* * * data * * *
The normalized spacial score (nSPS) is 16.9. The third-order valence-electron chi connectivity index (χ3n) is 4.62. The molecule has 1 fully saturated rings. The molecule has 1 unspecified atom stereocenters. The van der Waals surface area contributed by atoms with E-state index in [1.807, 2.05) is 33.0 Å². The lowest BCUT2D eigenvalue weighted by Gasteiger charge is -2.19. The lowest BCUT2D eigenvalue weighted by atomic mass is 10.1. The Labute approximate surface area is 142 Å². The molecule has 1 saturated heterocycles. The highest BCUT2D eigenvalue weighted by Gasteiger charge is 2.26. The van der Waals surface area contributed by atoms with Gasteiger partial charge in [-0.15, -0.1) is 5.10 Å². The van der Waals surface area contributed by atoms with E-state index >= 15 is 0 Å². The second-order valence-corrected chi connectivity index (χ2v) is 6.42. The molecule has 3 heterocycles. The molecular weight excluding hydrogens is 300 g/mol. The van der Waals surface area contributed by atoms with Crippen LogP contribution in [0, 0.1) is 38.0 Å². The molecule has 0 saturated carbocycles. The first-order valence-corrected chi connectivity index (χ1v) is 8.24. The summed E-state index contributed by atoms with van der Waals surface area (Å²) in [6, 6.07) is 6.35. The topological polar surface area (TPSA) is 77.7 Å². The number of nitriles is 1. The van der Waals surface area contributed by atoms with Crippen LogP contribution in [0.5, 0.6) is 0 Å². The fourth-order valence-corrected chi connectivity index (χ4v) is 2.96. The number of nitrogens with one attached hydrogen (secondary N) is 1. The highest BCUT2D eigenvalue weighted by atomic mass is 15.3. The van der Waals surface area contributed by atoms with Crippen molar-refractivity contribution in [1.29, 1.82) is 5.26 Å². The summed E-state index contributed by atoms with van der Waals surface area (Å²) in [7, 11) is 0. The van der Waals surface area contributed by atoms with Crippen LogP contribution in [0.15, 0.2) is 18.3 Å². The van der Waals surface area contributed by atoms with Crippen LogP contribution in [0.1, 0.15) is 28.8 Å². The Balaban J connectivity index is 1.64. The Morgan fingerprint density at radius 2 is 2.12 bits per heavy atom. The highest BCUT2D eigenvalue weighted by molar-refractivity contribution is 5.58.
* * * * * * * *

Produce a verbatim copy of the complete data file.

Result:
The normalized spacial score (nSPS) is 16.9. The third-order valence-electron chi connectivity index (χ3n) is 4.62. The molecule has 1 fully saturated rings. The molecule has 1 unspecified atom stereocenters. The van der Waals surface area contributed by atoms with E-state index in [1.807, 2.05) is 33.0 Å². The lowest BCUT2D eigenvalue weighted by Gasteiger charge is -2.19. The lowest BCUT2D eigenvalue weighted by atomic mass is 10.1. The Labute approximate surface area is 142 Å². The molecule has 1 saturated heterocycles. The highest BCUT2D eigenvalue weighted by Gasteiger charge is 2.26. The van der Waals surface area contributed by atoms with Gasteiger partial charge in [-0.15, -0.1) is 5.10 Å². The van der Waals surface area contributed by atoms with E-state index >= 15 is 0 Å². The second-order valence-corrected chi connectivity index (χ2v) is 6.42. The molecule has 3 heterocycles. The molecular weight excluding hydrogens is 300 g/mol. The van der Waals surface area contributed by atoms with Crippen LogP contribution in [0, 0.1) is 38.0 Å². The molecule has 0 saturated carbocycles. The first-order valence-corrected chi connectivity index (χ1v) is 8.24. The summed E-state index contributed by atoms with van der Waals surface area (Å²) in [6, 6.07) is 6.35. The topological polar surface area (TPSA) is 77.7 Å². The number of nitriles is 1. The van der Waals surface area contributed by atoms with Crippen LogP contribution in [0.5, 0.6) is 0 Å². The fourth-order valence-corrected chi connectivity index (χ4v) is 2.96. The number of nitrogens with one attached hydrogen (secondary N) is 1. The highest BCUT2D eigenvalue weighted by atomic mass is 15.3. The van der Waals surface area contributed by atoms with Crippen molar-refractivity contribution in [1.29, 1.82) is 5.26 Å². The summed E-state index contributed by atoms with van der Waals surface area (Å²) in [7, 11) is 0. The van der Waals surface area contributed by atoms with Crippen LogP contribution in [0.15, 0.2) is 18.3 Å². The van der Waals surface area contributed by atoms with Crippen LogP contribution in [0.1, 0.15) is 28.8 Å². The Balaban J connectivity index is 1.64. The Morgan fingerprint density at radius 2 is 2.12 bits per heavy atom. The highest BCUT2D eigenvalue weighted by molar-refractivity contribution is 5.58.